Fidelity Takes New Diversification Tack
May 19, 2003
BOSTON - Fidelity Investments Vice Chairman and COO Robert L. Reynolds has the Midas touch when it comes to the firm's 401(k) business, but can the No. 2 man at the country's No. 1 fund firm duplicate his success?
The fund giant, which is stumbling like the rest of the industry, is attempting to diversify its businesses and explode its international asset base to equal the size of its state-side asset anchor. In an exclusive interview with Money Management Executive, Reynolds spoke about Fidelity's planned expansion, how the firm intends to capture the $11 trillion in Baby Boomer retirement wealth and why regulators are "unfairly" targeting the mutual fund industry.
Reynolds, who entered Fidelity on the separate accounts side and only later became exposed to mutual fund operations, said a lot of new businesses Fidelity is getting into are not market related, to create a buffer for volatility. With good reason, as Fidelity has seen its asset base drop dramatically and profits plunge since the bear market began.
Although the firm oversees custodied assets of $1.4 trillion - including managed assets of $799 billion for 18 million investors worldwide through more than 11,500 retirement plans and 5,500 financial intermediaries - times have been tough. Profits for 2002 were down 39% for the second year in a row. Since the top of the market, when Fidelity had more than $1 trillion under management, assets have declined 20%, whereas the industry has seen a 14% decline. However, Reynolds would rather compare Fidelity's current situation to before the bear market, in 1998, since which time the firm's profits are up 40%, he said.
Last year, the firm pared 5% of its workforce down to 29,000, after having cut 2% in 2001, with the biggest cuts coming in its brokerage division. And two weeks ago, Fidelity announced that for the second time in three years, employees earning more than $75,000 could expect no raise.
Fidelity is also losing ground to some of its foes. While the firm had the biggest market share of long-term assets in 1996 at 13.9%, well ahead of Vanguard's second-leading 8.6% market share, Vanguard has steadily been gaining on Fidelity since that time. Today, Vanguard is narrowly ahead with a 13.8% slice of the market, a hair in front of Fidelity's 13.4%.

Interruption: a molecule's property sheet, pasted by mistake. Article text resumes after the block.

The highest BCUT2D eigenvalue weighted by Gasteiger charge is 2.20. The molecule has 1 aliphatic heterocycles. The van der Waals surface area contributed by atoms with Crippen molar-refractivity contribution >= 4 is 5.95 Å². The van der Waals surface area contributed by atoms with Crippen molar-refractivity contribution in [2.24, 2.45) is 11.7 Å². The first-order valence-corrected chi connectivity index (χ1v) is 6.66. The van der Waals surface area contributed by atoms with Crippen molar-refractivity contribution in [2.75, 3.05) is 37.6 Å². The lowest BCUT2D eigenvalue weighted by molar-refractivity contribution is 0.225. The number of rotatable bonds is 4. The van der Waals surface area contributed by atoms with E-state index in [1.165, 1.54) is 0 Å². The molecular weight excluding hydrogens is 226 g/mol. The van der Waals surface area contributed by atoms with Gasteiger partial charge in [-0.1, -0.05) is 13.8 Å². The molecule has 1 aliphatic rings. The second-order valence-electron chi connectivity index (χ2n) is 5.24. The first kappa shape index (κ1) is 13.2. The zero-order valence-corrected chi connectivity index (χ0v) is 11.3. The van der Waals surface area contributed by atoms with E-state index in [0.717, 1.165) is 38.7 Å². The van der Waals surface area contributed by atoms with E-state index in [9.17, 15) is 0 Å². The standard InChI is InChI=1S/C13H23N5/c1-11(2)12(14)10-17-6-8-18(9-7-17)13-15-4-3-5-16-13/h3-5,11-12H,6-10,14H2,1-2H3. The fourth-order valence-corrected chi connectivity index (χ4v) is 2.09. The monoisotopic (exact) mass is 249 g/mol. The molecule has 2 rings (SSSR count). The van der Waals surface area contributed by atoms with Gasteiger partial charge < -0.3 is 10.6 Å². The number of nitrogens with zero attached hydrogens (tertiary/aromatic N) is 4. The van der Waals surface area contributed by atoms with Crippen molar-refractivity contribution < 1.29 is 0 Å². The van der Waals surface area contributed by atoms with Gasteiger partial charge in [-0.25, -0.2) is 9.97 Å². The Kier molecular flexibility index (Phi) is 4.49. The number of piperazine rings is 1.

And while Fidelity is the top dog in many business areas, don't think it doesn't keep an eye on the rearview mirror. The 57-year-old company is so enormous that it doesn't identify a single overall nemesis, but it does consider half a dozen firms to be competitors to its various divisions, Reynolds said. In the direct-sold, retail space, Fidelity considers its two strongest competitors to be Vanguard and T. Rowe Price, he said. In the discount broker space, Reynolds named Charles Schwab as Fidelity's greatest opponent. Among fund companies primarily sold through intermediaries, Fidelity's biggest contenders are American Funds, Putnam Investments and MFS. When it comes to benefits outsourcing, Hewitt is the greatest challenger, he said.
Expect to add a few more competitors to the list in the future as Fidelity is looking into becoming a bigger player in a number of other businesses.
Sitting in a small conference room in an eerily quiet part of Fidelity's understated Boston headquarters, Reynolds, a jovial and likeable man who livens his conversation with an occasional wink, turns serious when discussing his company's future. Fidelity will remain the premier mutual fund company in the nation, he said, through diversified revenue streams combined with more conservative, income-generating products to capture the $11 trillion in Baby Boomer retirement wealth. As a privately held firm with tremendous capital at its disposal, Fidelity, unlike its competitors, is in a unique position to invest in products and services that may not bring yields until years from now, Reynolds said. Attracting this wealth from the 78 million Baby Boomers who begin retiring in 2010 will be critical for Fidelity, as 65% of its managed assets are retirement savings.
"More and more of the wealth of this country is going to be in the hands of older people," Reynolds said. "I don't think it's going to exclude equities, because the life expectancy is 20 to 30 years beyond retirement, and that's a long-term horizon" that warrants an equity investment tolerance, he said. "But I do believe there will be a greater focus on instruments that can generate income."
As the man who largely built Fidelity's 401(k) business, having served as president of Fidelity Institutional Retirement Services Co. from 1989 to 1996, Reynolds has the experience to appeal to this aging retirement market.